Proceedings of The Physiological Society
University of Oxford (2011) Proc Physiol Soc 23, PC38
Sildenafil alleviates bronchopulmonary dyplasia by up-regulating Hypoxia inducible factor-1α
H. Park1, J. Park2,4, C. Choi3, H. Lee3, B. Kim3, Y. Chun1,4
1. Physiology, Seoul National University, Seoul, Korea, Republic of. 2. Pharmacology, Seoul National University, Seoul, Korea, Republic of. 3. Pediatrics, Seoul National University, Seoul, Korea, Republic of. 4. Ischemic/Hypoxic Disease Institute, Seoul National University, Seoul, Korea, Republic of.
Bronchopulmonary dysplasia (BPD) is a major cause of morbidity in premature babies with birth weights less than 1 kg. Recently, sildenafil has been clinically tested to improve the pulmonary function in BPD patients. With respect to its pharmacological mode of action, sildenafil inhibits phosphodiesterase-5, leading to cGMP elevation. However, little is known about the mechanism by which sildenafil releases the BPD symptom. We here examined the mechanism in respect to the HIF-mediated adaptation to hyperoxic injury. All animal procedures were performed in accord with the Seoul National University Laboratory Animal Maintenance Manual. To induce BPD, neonatal rats were kept with foster rats for 7 days in a Plexiglas hyperoxia chamber containing 85% oxygen. While opening the chamber once a day for one hour, we rotated fosters daily to keep nursing neonates, and injected (i.p.) sidenafil (0.1 mg/g per day) or vehicle (DMSO) into neonates. Experiments were divided into three groups; normoxia, hyperoxia, and hyperoxia+sildenafil. After being taken out of the chamber, neonates were kept in room air and injected daily with drugs for a further 7 days. After the treatments, lungs were excised from neonates, and subjected to histological study. The morphometric analyses were performed in H&E-stained lung sections. The alveolarization was measured by mean cord length and alveolar surface area. The alveolarization was severely impaired in neonatal rats exposed to hyperoxia, and sildenafil recovered the alveolarization in the BPD model. Furthermore, HIF-1α in the lungs of sildenafil-treated rats was expressed in a higher level than those of BPD rats. Immunoblotting of CD31 (vessel formation marker) and VEGF (an angiogenic factor regulated by HIF-1) revealed that sildenafil effectively promoted vascular formation. Mechanistically, cGMP was accumulated by sildenafil on account of interfering PDE5. Sildenafil stimulation activated HIF-1α and its down-stream genes at protein or mRNA levels in the human small airway epithelial cell line. We further confirmed that cGMP is a mediator of sildenafil-dependent HIF-1α activation. In conclusion, the therapeutic effect of sildenafil on neonatal BPD is likely to be attributed to HIF-1 activation.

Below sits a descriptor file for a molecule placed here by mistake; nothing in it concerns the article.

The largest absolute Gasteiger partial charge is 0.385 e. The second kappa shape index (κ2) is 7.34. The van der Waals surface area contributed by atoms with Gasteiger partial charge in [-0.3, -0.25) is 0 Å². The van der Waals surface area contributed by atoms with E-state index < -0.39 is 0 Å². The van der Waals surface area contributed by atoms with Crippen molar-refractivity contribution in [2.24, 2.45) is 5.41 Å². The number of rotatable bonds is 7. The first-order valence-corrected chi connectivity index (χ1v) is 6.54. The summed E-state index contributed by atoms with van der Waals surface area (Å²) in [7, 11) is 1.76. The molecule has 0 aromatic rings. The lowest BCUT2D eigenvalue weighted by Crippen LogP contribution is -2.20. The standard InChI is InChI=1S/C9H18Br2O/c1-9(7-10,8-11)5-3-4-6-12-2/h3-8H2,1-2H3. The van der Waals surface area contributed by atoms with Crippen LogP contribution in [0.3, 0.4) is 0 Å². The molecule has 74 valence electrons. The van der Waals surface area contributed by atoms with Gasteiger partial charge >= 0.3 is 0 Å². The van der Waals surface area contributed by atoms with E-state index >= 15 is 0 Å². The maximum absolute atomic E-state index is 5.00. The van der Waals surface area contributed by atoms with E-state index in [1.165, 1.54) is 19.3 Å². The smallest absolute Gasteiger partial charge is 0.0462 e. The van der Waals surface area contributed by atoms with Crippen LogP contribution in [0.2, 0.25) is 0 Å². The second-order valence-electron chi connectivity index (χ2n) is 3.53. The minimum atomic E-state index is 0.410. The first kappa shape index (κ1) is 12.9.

Where applicable, experiments conform with Society ethical requirements